Eugenia Y. Lean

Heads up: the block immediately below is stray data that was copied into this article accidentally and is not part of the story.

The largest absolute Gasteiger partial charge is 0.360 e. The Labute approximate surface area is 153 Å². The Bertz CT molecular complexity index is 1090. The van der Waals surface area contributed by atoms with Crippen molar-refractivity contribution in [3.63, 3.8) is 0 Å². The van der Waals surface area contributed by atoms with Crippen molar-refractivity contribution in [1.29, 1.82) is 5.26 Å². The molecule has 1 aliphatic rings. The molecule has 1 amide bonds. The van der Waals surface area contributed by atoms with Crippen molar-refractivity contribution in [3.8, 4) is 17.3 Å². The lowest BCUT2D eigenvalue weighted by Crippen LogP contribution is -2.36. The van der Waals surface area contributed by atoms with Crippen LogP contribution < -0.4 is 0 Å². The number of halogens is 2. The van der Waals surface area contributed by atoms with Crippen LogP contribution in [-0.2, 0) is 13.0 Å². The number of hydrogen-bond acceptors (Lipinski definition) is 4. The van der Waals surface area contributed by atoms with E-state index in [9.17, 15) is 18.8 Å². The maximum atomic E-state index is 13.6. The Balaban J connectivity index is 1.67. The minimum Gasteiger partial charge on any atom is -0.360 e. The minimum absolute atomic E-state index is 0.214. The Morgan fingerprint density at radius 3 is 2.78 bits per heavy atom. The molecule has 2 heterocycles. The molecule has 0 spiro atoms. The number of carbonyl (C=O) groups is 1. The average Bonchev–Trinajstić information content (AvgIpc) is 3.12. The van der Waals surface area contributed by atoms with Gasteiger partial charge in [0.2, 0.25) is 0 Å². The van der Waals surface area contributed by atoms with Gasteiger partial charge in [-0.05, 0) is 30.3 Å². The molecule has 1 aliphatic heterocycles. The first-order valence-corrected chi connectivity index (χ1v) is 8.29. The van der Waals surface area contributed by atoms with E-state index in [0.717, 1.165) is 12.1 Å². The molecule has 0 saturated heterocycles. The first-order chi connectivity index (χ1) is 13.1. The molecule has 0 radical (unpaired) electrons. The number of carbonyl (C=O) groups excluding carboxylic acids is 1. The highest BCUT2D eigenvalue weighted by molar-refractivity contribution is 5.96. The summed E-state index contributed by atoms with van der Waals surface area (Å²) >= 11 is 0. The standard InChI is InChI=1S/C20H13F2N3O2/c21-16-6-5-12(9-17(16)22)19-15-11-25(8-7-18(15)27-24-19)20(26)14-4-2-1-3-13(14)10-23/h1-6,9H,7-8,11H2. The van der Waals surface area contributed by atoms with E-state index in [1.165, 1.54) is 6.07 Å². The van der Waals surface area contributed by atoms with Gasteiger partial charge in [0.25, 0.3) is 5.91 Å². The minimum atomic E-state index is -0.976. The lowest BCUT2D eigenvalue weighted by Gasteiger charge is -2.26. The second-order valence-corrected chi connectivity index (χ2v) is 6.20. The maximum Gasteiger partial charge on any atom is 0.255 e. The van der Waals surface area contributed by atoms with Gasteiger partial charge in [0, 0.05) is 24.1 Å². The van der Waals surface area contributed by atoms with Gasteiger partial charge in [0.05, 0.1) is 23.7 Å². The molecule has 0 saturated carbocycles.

Eugenia Lean received her BA from Stanford University (1990), and her MA (1996) and PhD (2001) from UCLA. She is interested in a broad range of topics in late imperial and modern Chinese history with a particular focus on the history of science and industry, mass media, consumer culture, emotions and gender, as well as law and urban society. She is also interested in issues of historiography and critical theory in the study of East Asia. She is the author of Public Passions: the Trial of Shi Jianqiao and the Rise of Popular Sympathy in Republican China (UC Press, 2007), which was awarded the 2007 John K. Fairbank prize for the best book in modern East Asian history, given by the American Historical Association. Professor Lean is currently researching a project titled “Manufacturing Knowledge: Chen Diexian, a Chinese Man-of-Letters in an Age of Industrial Capitalism,” which examines the practices and writings of polymath Chen Diexian, a professional writer/editor, science enthusiast, and pharmaceutical industrialist. A third book project focuses on China’s involvement in shaping twentieth-century global regimes of intellectual property rights from trademark infringement to patenting science. She was featured in “Top Young Historians,” History News Network (fall 2008) and received the 2013-2014 Faculty Mentoring Award for faculty in Columbia’s Graduate School of Arts and Sciences.